The Islamic State of Iraq, a Sunni insurgent group, issued an audio statement on its Web site Thursday saying 300 insurgents have volunteered to conduct suicide operations to avenge the woman who came forward Monday.
At least 50 are from the woman's tribe, and 20 offered to marry her if she is single, the statement says.
But in Iraq, "this case is the first of its kind." The day after the Baghdad woman's allegation came to light, Maliki said the accused officers deserved to be honored. government has remained largely on the sidelines, even though many Iraqis view the Americans as the only potential impartial arbiter. Maliki's office e-mailed to reporters portions of her medical record, which showed health-care providers had documented signs of bruising on her inner thighs, groin and head. officials initially said they would issue a statement on the case but later said discussing it would violate patient privacy guidelines.
He said the government would sue her for making the claim. The document also included a handwritten note in English saying there were no signs of trauma in the patient's vagina. Khalid Mohammed Hassan, a civic activist in Tall Afar, called the rape case there "a very dangerous crime and a very ugly crime." "Such ugly practices will push the citizens to not cooperate with the security forces or the army, and they'll be afraid they'll be in the same position," he said.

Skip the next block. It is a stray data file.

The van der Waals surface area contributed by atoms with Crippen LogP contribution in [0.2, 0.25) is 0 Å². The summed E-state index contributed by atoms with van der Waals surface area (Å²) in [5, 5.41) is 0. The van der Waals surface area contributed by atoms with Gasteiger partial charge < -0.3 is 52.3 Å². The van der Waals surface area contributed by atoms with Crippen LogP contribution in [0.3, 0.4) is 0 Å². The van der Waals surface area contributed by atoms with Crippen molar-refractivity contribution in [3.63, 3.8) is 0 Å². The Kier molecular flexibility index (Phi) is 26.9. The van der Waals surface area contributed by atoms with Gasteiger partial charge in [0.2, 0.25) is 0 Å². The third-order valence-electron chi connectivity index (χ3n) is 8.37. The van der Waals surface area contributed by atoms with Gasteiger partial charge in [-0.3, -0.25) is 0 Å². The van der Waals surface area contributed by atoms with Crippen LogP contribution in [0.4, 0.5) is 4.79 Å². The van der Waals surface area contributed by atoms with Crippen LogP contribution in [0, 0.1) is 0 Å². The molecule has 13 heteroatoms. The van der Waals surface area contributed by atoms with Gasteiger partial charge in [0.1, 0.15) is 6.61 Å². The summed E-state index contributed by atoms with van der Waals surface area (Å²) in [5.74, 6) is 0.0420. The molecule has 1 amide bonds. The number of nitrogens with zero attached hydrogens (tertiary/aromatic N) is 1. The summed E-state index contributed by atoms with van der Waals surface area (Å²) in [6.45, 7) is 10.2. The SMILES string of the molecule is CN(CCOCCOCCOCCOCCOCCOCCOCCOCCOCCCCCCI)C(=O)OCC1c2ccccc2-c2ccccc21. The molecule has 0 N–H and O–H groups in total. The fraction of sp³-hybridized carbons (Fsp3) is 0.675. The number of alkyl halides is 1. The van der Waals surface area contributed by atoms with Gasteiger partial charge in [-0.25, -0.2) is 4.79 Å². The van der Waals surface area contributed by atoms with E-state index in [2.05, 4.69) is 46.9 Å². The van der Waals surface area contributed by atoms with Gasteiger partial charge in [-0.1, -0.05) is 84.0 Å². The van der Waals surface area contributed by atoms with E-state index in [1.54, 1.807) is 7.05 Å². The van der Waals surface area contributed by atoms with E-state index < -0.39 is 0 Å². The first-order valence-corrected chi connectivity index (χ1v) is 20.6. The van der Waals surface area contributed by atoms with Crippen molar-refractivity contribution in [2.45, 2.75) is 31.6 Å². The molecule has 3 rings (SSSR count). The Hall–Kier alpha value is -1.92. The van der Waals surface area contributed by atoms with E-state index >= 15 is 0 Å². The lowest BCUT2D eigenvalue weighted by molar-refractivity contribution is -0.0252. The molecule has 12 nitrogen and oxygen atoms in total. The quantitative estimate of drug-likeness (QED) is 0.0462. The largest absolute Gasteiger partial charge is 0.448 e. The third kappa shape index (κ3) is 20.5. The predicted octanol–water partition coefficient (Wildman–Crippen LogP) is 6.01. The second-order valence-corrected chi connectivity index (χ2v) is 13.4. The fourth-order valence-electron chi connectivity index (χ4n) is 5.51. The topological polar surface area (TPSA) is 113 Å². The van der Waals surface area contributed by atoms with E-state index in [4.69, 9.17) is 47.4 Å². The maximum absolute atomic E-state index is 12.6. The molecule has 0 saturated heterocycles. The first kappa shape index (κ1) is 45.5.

She was abducted from Kocho near Sinjar, an area home to about 400,000 Yazidis, and held by ISIS in Mosul where she was repeatedly tortured and raped.
She escaped three months later, reaching a refugee camp, then making her way to Germany.
Oliver concludes with a diagnosis of our fascination with sex, violence, and death and its relationship with live news coverage and embedded reporting, which naturalizes horrific events and stymies critical reflection.
See all Product description Kelly Oliver's book is extremely informative, but also innovative and extremely suggestive.
She examines the pleasure taken in violence and the passion for death and what kind of contexts creates them.
KOCHO, Iraq (THOMSON REUTERS FOUNDATION) - A prominent Yazidi activist held as a sex slave by Islamic State in Iraq and Syria (ISIS) militants returned to her home village in Iraq on Thursday (June 1) where she was captured three years ago, tearfully pleading for international help to free other Yazidi women still captive.
Nadia Murad, 24, was one of about 7,000 women and girls captured in north-west Iraq in August 2014 by the hard-line Sunni Muslim fighters who view Yazidis as devil worshippers.
Kelly Oliver reveals how the media and the George W.
(CHOICE)Women as Weapons of War is rich and fascinating and stands as an example of how philosophical analysis can enrich our political self-understanding. Khader philo SOPHIA) From the female soldiers of Abu Ghraib prison to Palestinian women suicide bombers, women and their bodies have been "powerful weapons" in the Afghanistan and Iraq wars.